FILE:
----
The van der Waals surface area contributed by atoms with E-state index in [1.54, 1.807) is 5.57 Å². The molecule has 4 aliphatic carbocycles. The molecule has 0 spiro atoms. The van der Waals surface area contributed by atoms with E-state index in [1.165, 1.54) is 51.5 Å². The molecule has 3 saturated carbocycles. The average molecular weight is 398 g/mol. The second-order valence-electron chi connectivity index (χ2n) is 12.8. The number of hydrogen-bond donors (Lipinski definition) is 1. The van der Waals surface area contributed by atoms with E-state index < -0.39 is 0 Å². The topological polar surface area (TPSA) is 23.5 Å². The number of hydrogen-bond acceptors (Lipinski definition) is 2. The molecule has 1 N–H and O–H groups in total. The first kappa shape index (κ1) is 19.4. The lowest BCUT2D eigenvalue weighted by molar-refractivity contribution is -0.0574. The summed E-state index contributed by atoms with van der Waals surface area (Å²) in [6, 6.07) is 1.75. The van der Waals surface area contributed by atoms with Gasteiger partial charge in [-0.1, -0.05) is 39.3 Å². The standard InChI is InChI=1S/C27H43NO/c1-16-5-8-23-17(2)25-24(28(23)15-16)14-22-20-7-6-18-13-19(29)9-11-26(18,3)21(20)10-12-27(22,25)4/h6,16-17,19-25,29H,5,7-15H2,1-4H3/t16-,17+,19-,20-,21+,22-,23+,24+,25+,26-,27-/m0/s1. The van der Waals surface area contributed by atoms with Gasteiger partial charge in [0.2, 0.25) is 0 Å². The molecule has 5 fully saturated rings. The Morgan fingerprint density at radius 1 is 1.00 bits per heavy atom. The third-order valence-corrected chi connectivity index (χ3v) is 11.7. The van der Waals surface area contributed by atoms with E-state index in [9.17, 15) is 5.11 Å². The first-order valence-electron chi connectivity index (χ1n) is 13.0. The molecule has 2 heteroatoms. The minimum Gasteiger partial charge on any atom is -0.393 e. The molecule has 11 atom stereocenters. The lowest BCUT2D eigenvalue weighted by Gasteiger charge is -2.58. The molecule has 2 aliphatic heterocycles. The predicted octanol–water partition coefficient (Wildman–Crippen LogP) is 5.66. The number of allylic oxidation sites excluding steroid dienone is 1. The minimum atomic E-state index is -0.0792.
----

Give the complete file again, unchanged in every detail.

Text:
The van der Waals surface area contributed by atoms with E-state index in [1.54, 1.807) is 5.57 Å². The molecule has 4 aliphatic carbocycles. The molecule has 0 spiro atoms. The van der Waals surface area contributed by atoms with E-state index in [1.165, 1.54) is 51.5 Å². The molecule has 3 saturated carbocycles. The average molecular weight is 398 g/mol. The second-order valence-electron chi connectivity index (χ2n) is 12.8. The number of hydrogen-bond donors (Lipinski definition) is 1. The van der Waals surface area contributed by atoms with E-state index < -0.39 is 0 Å². The topological polar surface area (TPSA) is 23.5 Å². The number of hydrogen-bond acceptors (Lipinski definition) is 2. The molecule has 1 N–H and O–H groups in total. The first kappa shape index (κ1) is 19.4. The lowest BCUT2D eigenvalue weighted by molar-refractivity contribution is -0.0574. The summed E-state index contributed by atoms with van der Waals surface area (Å²) in [6, 6.07) is 1.75. The van der Waals surface area contributed by atoms with Gasteiger partial charge in [-0.1, -0.05) is 39.3 Å². The standard InChI is InChI=1S/C27H43NO/c1-16-5-8-23-17(2)25-24(28(23)15-16)14-22-20-7-6-18-13-19(29)9-11-26(18,3)21(20)10-12-27(22,25)4/h6,16-17,19-25,29H,5,7-15H2,1-4H3/t16-,17+,19-,20-,21+,22-,23+,24+,25+,26-,27-/m0/s1. The van der Waals surface area contributed by atoms with Gasteiger partial charge in [0.2, 0.25) is 0 Å². The molecule has 5 fully saturated rings. The Morgan fingerprint density at radius 1 is 1.00 bits per heavy atom. The third-order valence-corrected chi connectivity index (χ3v) is 11.7. The van der Waals surface area contributed by atoms with E-state index in [9.17, 15) is 5.11 Å². The first-order valence-electron chi connectivity index (χ1n) is 13.0. The molecule has 2 heteroatoms. The minimum Gasteiger partial charge on any atom is -0.393 e. The molecule has 11 atom stereocenters. The lowest BCUT2D eigenvalue weighted by Gasteiger charge is -2.58. The molecule has 2 aliphatic heterocycles. The predicted octanol–water partition coefficient (Wildman–Crippen LogP) is 5.66. The number of allylic oxidation sites excluding steroid dienone is 1. The minimum atomic E-state index is -0.0792.